"We're finding a lot of opportunities."

For Amit Kumar, chief executive and co-founder of the hydroponic gardening startup Bitponics, connectivity is both core to his company's eponymous product—a "personal gardening assistant"—and the development process that produced it.

"This maker movement, around open-source hardware...[it is] possible to build intelligent gadgets and physical things a lot easier than you could before," he said. "But the difficulty from getting to a prototype to an actual, finished, shippable product—there are a lot of new issues that you encounter."

And let's not forget cities, which are complex systems that could be greatly improved by a little connectivity (and a lot of collaboration).

"Delivering local services like sanitation, environment, disaster relief," Mandel said. "You are...offering better services to people more cheaply, and so it is not necessarily that hard. It's just a matter of getting your workforce retrained to sort of understand that this is going to help them do better...you're talking about remaking your whole economy to work to be able to deal with this new information that you didn't have before, to make better decisions."

Is it possible to quantify the potential of the Internet of Things? Radia said that her company estimates the opportunity to be worth $14.4 trillion—a figure that nearly matches the nominal gross domestic product of the entire United States.

A small sliver of that, about four to five percent, is represented by the auto industry. Here in Detroit, where America's three major automakers are still finding their footing after a period of unprecedented economic distress, the topic is top of mind.

"We have to make it easy for our customers to use the devices they bring into their cars and we have to do that competitively; but we also think the car is a device, too, and it has its own needs and value to be connected with the rest of the system," Ross said. "Being connected allows us to do things...that are not as easily done just with your phone."

He added: "One of the most frustrating things about those built-in navigation systems is that the information is out of date shortly after you purchase the car…you're going to see significant changes. You're not going to need to carry all the data around with you; the data will always be fresh because you're always connecting to it. Not only that, but you'll be contributing data, too. There will be a lot of incentives, such as where to find available parking. You'll create things you didn't know you could create by mashing together different data sources."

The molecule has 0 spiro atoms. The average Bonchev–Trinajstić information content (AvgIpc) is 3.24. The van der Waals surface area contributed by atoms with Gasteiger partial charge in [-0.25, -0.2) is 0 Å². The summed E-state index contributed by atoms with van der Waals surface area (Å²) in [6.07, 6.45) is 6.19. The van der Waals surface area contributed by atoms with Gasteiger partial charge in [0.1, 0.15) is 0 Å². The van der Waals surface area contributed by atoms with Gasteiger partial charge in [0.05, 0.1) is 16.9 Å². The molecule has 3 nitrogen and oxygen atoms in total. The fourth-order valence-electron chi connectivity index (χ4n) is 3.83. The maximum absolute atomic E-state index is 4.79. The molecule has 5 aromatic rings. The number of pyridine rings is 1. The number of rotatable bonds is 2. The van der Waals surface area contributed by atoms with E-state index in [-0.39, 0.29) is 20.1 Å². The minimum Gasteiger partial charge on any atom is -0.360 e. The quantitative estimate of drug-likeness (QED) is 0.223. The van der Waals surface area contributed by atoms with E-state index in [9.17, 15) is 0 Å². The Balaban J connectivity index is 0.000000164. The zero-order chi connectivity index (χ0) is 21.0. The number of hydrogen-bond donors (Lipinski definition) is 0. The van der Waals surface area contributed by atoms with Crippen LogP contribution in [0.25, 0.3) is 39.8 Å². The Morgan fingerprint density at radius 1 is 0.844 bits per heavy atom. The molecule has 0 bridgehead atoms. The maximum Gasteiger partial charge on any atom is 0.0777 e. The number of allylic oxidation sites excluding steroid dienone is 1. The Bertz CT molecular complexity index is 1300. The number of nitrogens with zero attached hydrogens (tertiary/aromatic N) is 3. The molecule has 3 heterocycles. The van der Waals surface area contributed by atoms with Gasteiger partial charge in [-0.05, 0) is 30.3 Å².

Despite the tendency for technology to make an economy more efficient, Mandel said that overall, the U.S. economy stands to benefit from an information-intensive auto industry.

"As the car delivers more value, people will buy more cars. As people buy more cars, they will create more jobs," he said. "As the innovation spreads out from the tech sector and to other areas of the economy, what you are going to see is job creation rather than job destruction."

The future is clear, Radia said.

"We can clearly see the Internet of Everything as the next huge market transition," she said. "That's a whole ton of things not connected that are going to get connect, and the network's going to be key."

See also:

Topics: Big Data, Bring Your Own Device, Cloud, Collaboration, Consumerization, Hardware

About

Andrew Nusca is a former writer-editor for ZDNet and contributor to CNET. He is also the former editor of SmartPlanet, ZDNet's sister site about innovation. He writes about business, technology and design now but used to cover finance, fashion and culture. He was an intern at Money, Men's Vogue, Popular Mechanics and the New York Daily Ne... Full Bio